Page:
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Want to play as the famed composer Frederic Chopin? Play Eternal Sonata

I'm a classically trained pianist who practiced almost everyday for 10 years straight, and then taught on weekends for about 8 years after. Not that I'm saying you need this kind of background to play Eternal Sonata, but an appreciation of Frederic Chopin's fine work certainly doesn't hurt. A Japanese RPG by Tri-Crescendo (who also went on to co-develop the beautiful but sad, Fragile Dreams: Farewell Ruins of the Moon), Eternal Sonata is a beautiful work of art, with soft, lush visuals, a wonderful soundtrack, and a blast to play.

Chopin's polonaises and nocturnes were some of my favorite pieces to play on the piano, even if they were extremely difficult since he had large hands, (and I'd be kidding myself if I think I can still sit down and play one of these right now), but some of his original music is featured in the game. Most of the original score is composed by Motoi Sakuraba, who has worked on the Star Ocean and Tales series. I'm completely serious when I say this game is worth playing for the visuals and music alone. It's one of the few games that stand out for me in those categories. I mean, just look at these screenshots! SO PRETTY!

Aside from the great music and pleasing art, Eternal Sonata has a somewhat interesting story that took place in Chopin's mind as he lay on his death bed. Alright, so that may sound a bit morbid and depressing, but the game introduces you to a variety of fascinating characters with absolutely adorable musical terms as names. Polka, Allegretto, Crescendo, Falsetto, Serenade, are just a handful of people who you'll get to know as you make your way through Chopin's dreamlike world. Okay, so the story isn't the game's strong point, but it's still a well-executed RPG even if it does nothing new.

When you actually have to go around and smack some enemies with your musical instruments in between cut scenes, combat is a mix of turn-based and action moments. You can plan out what you want to do before your turn, then you get a small window to position yourself on the battlefield before actually attacking. During combat, the placement of your character whether it's in the light or shadow, will determine what kind of abilities and spells your character can use, and it affects enemies as well. There's maybe some strategy involved, but you'd have to really screw up to not survive.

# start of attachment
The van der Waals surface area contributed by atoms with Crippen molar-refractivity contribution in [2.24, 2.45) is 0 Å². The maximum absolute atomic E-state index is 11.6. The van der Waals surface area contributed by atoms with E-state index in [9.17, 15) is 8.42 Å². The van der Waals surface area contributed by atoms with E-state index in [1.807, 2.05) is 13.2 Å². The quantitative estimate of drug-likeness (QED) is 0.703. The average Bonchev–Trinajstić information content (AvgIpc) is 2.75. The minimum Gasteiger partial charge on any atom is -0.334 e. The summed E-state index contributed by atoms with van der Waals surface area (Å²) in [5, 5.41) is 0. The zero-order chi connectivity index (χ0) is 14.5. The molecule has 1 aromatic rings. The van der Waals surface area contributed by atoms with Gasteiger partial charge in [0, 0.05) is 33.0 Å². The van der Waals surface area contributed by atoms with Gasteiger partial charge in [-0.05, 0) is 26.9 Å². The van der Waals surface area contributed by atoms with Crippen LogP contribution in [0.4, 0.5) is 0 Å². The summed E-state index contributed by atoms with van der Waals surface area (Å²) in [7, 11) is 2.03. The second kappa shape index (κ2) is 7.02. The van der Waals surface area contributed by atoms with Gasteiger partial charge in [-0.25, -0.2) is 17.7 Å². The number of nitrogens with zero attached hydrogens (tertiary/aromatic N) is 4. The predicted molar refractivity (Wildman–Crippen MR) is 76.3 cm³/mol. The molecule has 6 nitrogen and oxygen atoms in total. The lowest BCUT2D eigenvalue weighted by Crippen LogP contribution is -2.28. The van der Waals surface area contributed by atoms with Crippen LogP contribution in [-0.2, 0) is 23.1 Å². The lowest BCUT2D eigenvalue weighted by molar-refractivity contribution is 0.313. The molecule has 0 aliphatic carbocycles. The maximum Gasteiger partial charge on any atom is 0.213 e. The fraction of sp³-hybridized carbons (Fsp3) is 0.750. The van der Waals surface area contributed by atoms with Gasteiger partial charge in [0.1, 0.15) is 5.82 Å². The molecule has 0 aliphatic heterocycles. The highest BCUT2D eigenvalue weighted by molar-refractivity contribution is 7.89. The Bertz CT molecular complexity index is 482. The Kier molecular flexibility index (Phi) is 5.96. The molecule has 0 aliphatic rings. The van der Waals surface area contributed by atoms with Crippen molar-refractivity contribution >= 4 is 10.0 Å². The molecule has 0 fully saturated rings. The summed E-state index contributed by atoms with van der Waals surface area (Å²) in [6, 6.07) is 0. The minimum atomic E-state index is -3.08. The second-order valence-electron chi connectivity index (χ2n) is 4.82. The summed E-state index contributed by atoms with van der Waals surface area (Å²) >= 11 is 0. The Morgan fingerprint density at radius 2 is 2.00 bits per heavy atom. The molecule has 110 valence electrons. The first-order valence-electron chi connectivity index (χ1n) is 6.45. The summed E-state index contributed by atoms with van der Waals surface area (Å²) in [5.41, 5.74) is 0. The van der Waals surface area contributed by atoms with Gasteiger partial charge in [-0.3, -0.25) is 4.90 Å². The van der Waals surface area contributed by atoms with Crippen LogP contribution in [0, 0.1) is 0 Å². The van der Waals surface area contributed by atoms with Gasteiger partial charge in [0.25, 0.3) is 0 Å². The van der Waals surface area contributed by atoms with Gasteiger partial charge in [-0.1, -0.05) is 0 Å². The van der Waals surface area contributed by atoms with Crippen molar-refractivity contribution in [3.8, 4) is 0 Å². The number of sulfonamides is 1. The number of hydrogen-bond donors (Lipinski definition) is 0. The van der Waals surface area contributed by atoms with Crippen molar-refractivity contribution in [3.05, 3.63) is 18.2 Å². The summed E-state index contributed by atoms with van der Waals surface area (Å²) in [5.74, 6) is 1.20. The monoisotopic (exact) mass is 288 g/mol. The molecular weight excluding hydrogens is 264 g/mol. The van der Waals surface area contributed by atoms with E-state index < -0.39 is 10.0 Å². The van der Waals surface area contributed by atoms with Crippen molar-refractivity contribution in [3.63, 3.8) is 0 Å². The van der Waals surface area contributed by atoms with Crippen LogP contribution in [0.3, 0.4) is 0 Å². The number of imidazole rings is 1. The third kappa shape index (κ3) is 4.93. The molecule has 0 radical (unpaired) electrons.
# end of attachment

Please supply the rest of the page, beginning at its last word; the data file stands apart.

I have incredibly fond memories playing through this game, as it was relatively easy, accessible, and a pleasure to watch. There are some out of place moments where you get snippets of the real Chopin's life, but they serve as an interesting history lesson if you know nothing about the Romantic era virtuoso.

If you're looking to pick the game up, get the PS3 version if you can, since it has additional content that the original Xbox 360 one didn't have. Regardless of whether you decide to play this game or not, I'd at least seek out a few of Chopin's best pieces and have a listen. The Polish composer was extremely talented and had an impressive list of works. Or you could watch The Pianist with Adrian Brody. I admit that I listened to Chopin the entire time while working on this article.

Want to grow closer to three other friends? Play Tales of The Abyss!

Looking for stuff to play outside of the stuff we already tell you to play on a daily basis? You're in luck! Every Saturday we'll recommend an older game for you to check out, complete with a story on how we found the game and why we recommend you play it.